Recovering Workaholic

I am a workaholic.  I love what I do.  It can be a dangerous addition. Actually, thanks to my husband and son, I am a recovering workaholic.

Our business was about 5 years old when I became pregnant.  I know that my world of friends and loved ones were holding their breath wondering what kind of mother I would be because of how much I enjoy working. I enjoy the constant mental stimulation, the people engagement, and the successful completion of tasks. Near the end of my pregnancy, as conflicts between childcare and working hours came up, I realized that I had to redefine my work schedule drastically. And I did.  The early years are a bit of a blur but I know my husband set an expectation of leaving the office at 5:00 p.m.  It was subtle but effective. It worked.

As my son has grown, my evening routine has settled in to include leaving the office at 5:00 p.m. and juggling karate, homework, cub scouts, family exercise and meals. Bedtime reading, nearly every night for the last 9.5 years, is a must.  When there is more work to do (almost always) I get back on the computer and get more things done after my son goes to bed.

Occasionally, there are evening events for networking in town. While I do have to travel for work, I try to keep it at a minimum.  When my son was younger, we would take him along – with my sister as a babysitter – so he has a lot of frequent flyer miles.  He does get tired of the trips when they come back to back, but I believe that it doesn’t bug him too much because of the dedicated time and focus I give him and because of his lovely disposition.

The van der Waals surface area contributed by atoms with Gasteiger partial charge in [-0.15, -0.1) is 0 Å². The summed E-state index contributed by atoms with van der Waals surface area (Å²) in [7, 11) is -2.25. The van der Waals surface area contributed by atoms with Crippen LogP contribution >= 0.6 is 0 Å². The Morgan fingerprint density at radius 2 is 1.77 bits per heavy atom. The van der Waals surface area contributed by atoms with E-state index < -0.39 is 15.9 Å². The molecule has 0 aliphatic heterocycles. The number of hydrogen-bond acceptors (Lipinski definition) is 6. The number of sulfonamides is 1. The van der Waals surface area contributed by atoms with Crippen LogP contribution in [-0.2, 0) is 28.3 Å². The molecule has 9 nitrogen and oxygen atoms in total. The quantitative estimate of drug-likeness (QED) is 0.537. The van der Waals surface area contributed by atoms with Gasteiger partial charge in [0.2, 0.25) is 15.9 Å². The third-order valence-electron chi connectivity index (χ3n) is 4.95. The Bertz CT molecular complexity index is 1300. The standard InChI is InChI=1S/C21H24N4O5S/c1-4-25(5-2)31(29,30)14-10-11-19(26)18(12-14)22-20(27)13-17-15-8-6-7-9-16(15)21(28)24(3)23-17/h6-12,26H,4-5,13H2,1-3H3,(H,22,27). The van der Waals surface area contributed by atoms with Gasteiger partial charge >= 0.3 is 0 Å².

I am not a believer in the word “balance” within the term work/life balance.  I prefer the work/life integration.  No one can do everything they want to do all the time but you can get really good at juggling things to integrate all of the elements.  If you are a recovering workaholic like me, there is hope.

Photocredit iStockPhoto

About the Author

Lois Melbourne

Lois Melbourne, GPHR, is co-founder and former CEO of Aquire Solutions, mom to one terrific young son and wife of co-founder Ross Melbourne. After entering a bit of a sabbatical life phase, she is authoring a series of children's books about career ambitions. She maintains a strong personal commitment to career education and small business development and is a speaker, author of industry articles, and an occasional blogger and networker. Connect with her on Twitter as @loismelbourne.


Leanne Chase - @LeanneCLC

I agree – balance is the wrong term I like integration and flexibility and you’re doing it right. You family is flexible enough to be able to support your work and you work is flexible enough to support your family time – that is what makes one feel “balanced” – everyone understanding that you have time for them, but you also have other things that need attention. NICE!

Tammy Colson

I so completely resemble this remark. For years, It seems, its been all about work. To the demise of relationships, and even fun. In 2008 when I was part of the Home Depot RIF, I took some time, and started developing other pieces of my life. I remodeled a house, I started hiking and visiting wineries, and I began to rethink what it was I wanted in life.

I am a recovering workaholic. I still work hard (I’ve even started a business around what I love, hiking and wineries) but I have found a way to integrate my work and the rest of my life.

I applaud your ability to find the fit. And your husbands instance that you do so. 😉
We think we want it all, but what we forget is that “having it all” usually comes with a price we don’t realize we have to pay until its too late.


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